3 Aurora officers fired for involvement in Elijah McClain photo scandal

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AURORA, Colo. (KDVR) – Three officers involved in taking or responding to “mocking” photos at the Elijah McClain memorial have been fired after an internal investigation.

The photos were taken in October, just two months after McClain’s death, and show officer Jaron Jones with his arm around officer Kyle Dittrich’s neck while officer Erica Morrera stood next to them and smiled.

“It’s disgusting to think they’re so callous to murdering an innocent young black man that they think it’s appropriate to joke about it and send around photos,” McClain family attorney Mari Newman said.

The photos were shared in a group chat with two other officers, including Jason Rosenblatt who responded, “HaHa.”

“The officers’ actions in these photos are appalling and inexcusable and will not be tolerated by the Interim Chief or by me. I agree with Interim Chief Wilson’s decisions, but this is not the end of our response,” Aurora Mayor Mike Coffman said.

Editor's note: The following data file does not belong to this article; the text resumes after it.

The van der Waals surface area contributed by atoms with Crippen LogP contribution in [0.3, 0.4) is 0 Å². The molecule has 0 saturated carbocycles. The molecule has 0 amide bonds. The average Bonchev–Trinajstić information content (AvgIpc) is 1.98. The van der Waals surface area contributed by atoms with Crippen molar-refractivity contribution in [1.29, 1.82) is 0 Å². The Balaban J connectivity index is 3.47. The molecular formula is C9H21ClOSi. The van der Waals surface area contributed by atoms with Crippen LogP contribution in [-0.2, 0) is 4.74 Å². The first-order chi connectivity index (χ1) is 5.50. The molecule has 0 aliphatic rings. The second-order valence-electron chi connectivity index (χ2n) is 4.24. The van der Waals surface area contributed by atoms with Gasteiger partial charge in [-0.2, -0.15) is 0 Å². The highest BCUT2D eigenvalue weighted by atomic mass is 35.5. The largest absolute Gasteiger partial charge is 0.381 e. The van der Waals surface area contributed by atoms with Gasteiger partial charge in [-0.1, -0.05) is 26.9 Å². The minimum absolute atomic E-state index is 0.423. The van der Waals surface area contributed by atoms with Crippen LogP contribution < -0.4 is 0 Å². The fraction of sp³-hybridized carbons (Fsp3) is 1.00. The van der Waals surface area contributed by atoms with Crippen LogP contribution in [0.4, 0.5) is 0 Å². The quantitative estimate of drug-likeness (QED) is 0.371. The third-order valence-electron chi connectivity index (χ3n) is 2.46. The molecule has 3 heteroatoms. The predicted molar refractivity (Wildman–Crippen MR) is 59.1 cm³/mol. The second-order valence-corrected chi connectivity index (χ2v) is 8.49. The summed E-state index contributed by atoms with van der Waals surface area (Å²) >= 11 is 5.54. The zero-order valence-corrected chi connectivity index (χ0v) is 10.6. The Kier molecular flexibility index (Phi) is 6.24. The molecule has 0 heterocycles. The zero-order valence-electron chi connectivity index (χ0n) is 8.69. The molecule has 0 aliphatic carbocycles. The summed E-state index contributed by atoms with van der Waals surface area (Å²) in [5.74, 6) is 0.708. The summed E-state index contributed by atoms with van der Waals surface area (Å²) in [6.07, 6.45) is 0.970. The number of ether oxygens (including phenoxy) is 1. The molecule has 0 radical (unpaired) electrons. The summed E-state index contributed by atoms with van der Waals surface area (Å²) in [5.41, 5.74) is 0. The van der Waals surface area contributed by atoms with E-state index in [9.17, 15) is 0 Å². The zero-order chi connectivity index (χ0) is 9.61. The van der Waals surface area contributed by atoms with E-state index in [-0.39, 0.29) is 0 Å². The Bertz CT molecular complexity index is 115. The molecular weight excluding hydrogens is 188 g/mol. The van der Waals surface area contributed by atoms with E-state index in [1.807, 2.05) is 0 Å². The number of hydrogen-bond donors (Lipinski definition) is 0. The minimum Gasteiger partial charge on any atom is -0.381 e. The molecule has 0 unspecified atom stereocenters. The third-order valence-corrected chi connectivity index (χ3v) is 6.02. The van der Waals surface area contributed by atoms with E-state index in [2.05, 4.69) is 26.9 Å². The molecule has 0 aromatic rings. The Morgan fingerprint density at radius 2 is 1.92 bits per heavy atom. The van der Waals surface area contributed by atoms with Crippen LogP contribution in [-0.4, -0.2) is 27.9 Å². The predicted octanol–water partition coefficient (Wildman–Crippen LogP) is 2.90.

Interim Aurora Police Chief Vanessa Wilson said she learned about the photos the last week of June and immediately interviewed the officers involved. The investigation also involved collecting cell phones and reviewing their contents. Wilson said the cell phones were turned over voluntarily at first, and an order was issued after the fact for formality.

The investigation was finished Monday night, and on Tuesday a review board recommended that all four officers be fired.

The officers were notified of the decision Tuesday at noon and given 72 hours to respond with any evidence or other information they wanted considered. Wilson said shortly after is when Jones submitted his resignation.

The other three officers, Dittrich, Morrera, and Rosenblatt, did not have any response and were fired on Friday.

During a news conference Friday afternoon, Wilson released the photos in question publicly. She said earlier in the day she had met with and shown the pictures to McClain’s mother, Sheneen.

The Aurora Police Association, a union that represents police officers in the city, posted to Facebook Friday taking issue with the decision to fire Rosenblatt.

“Though this Officer had no part in the taking or distribution of the photos, and was sent the photos months after they were first taken, he was terminated from his job as an Aurora Police Officer effective immediately,” the post on the union’s Facebook page said.

The post went on to say that the internal investigation into these photos included confiscating officers’ phones and downloading the contents.

The union said the investigation, which was conducted over nine days, would have taken several months if handled properly.

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